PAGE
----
I also remember RVP’s magnificence durng that spell. Amazing.

    On a seperate note, I’m really looking forward to the visit of Braga. It seems the club were inspired by AFC during a visit to Highbury, back in the old days.

    Seems fitting that they are coming on pilgramige to TNHOF at this moment in time.
    I think, we’ll see a strong line up, they’re a good team, and a home win is what we want.

  16. Yep, in the group stages the only important part is the score. A win is a win. I think Braga will turn out to be the strongest challengers in the group so a home win would be a great start to the group.

    It would be nice to win the group with a couple of matches to spare so the kids could get a couple of Champions League matches.

  17. I think the way I look at following Arsenal is how many days a season do I enjoy watching them …. To be honest even over the last few seasons without a trophy I have enjoyed the performances and excitement more often than not. Watching our style of play is special compaired to any of the teams in the EPL, I would even sooner watch Arsenal last year than chelsea and they won the league.
    The style of chelsea is just horrible to watch maybe I have been spoiled with so many years of wenger.

  18. If you judge football as only failure or win then you must subscribe to football being a failure as a whole. only a few trophies are on offer every season, The majority of teams cannot win a prize. Therefore football will disapoint the majority of fans.

  19. I would rather stop caring about football at all than stop supporting Arsenal. Basically, if one of the things Tony listed would happen (and for me most of those things would be bad, too) I can see myself just stopping watching football. My heart would still beat for Arsenal, but the Arsenal of old. I can never, ever, in any situation see myself turn on Arsenal and suddenly start supporting another team with the same passion I have for Arsenal. There is only one Arsenal and nothing that ever happens will be able to change that. I am a Gooner for life and I love the Arsenal from all of my heart. And if the team should ever change that much that I can’t identify with it anymore, I would rather walk away than feel like somebody who has betrayed Arsenal.

  20. @Wrenny
    I agree. Despite the lack of trophies, I see Arsenal as a club as a massive success. There are so many reasons to be proud of Arsenal and the team and I can’t remember EVER thinking that I would prefer to support a different team. No matter how miserable or sad I have felt after a loss, I was never thinking “Maybe I should support another team?”. That is out of the question, because I am proud of the team and I am proud to be an Arsenal fan. Why should I go for second best when I am already fan of the best club in the whole world?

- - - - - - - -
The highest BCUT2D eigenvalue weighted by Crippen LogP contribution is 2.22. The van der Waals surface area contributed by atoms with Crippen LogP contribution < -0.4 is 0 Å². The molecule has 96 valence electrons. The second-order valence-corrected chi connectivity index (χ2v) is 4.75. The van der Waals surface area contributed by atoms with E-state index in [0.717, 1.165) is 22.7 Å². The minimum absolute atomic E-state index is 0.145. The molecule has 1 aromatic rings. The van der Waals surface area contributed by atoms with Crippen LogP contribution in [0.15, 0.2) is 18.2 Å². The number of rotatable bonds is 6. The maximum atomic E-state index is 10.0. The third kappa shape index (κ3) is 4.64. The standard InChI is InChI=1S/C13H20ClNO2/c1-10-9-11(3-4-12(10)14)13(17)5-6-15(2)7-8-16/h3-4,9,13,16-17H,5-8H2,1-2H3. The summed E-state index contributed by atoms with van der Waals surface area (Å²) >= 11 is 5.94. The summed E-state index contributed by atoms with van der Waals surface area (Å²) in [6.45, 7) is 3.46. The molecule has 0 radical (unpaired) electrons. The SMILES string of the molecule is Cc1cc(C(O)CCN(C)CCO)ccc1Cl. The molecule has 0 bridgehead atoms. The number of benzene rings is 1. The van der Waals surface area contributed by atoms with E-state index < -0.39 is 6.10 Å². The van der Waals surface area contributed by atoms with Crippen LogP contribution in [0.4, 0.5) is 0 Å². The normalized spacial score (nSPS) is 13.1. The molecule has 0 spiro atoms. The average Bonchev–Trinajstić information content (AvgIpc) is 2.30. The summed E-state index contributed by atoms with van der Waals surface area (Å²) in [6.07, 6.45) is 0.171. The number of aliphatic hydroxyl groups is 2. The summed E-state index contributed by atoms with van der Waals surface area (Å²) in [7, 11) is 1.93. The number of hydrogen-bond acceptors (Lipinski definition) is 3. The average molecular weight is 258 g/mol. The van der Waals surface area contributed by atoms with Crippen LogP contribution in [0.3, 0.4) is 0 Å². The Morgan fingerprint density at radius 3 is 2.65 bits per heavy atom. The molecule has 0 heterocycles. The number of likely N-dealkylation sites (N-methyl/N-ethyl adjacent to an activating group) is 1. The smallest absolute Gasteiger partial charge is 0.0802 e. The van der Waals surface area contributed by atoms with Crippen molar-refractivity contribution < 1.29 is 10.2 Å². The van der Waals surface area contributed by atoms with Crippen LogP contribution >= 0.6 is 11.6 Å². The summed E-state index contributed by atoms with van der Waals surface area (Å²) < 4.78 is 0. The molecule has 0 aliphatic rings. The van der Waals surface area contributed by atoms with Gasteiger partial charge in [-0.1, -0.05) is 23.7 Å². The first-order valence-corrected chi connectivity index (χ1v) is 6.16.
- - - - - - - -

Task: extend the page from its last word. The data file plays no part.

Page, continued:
21. If ever there comes a time when supporting the club becomes painful, I’d stop watching all football.Even now I can’t watch 90mins of any game that does not involve Arsenal or the very least Arsenal players in internationals.
    Every weekend here we are able to see live almost all the EPL games ,Italian & Spanish league games but the only game I watch is Arsenal’s.I don’t follow any local team and don’t know the names of any of our National players – no big loss !
    I really can’t imagine a world without the Arsenal .

  22. I think all fans of all clubs are ultimately looking to be proud of what their club achieves and how it goes about achieving it. But that’s not necessarily how you start being a fan. As a kid you don’t think about who runs the club, or who owns it, let alone how it’s financed. And because fans don’t start off caring about those things managers and owners often feel that they can get away with anything and do things in ways that are ultimately for their own benefit rather than that of the club and it fans. Never has that sort of sitation been so evident than it is now at clubs as differently ‘successful’ as Portsmouth and Liverpool. At many clubs, even when trophies are put in cabinets more often than they currently are at Aresnal, there is an almost visible draining away of any soul that may have existed before.
    In many respects the move to Emirates had the potential to do similar damage to our club. Some such damage probably was done and the ‘Arsenalisation’ project currently under way appears to me to be an attempt to reinvigorate that soul. The Fanshare scheme may represent another ‘healing’ step along that path. But, thanks disproportionately to Wenger very little was lost and that soul and the pride that goes with it remains largely intact. I’m as proud to be an Arsenal fan now as I have ever been – and it’s been over half a century now!

  23. great post and comments! I hope wenger’s revolution will continue long after he has gone. he has made me even prouder to support the arsenal because the club stands for everything that is right in the game.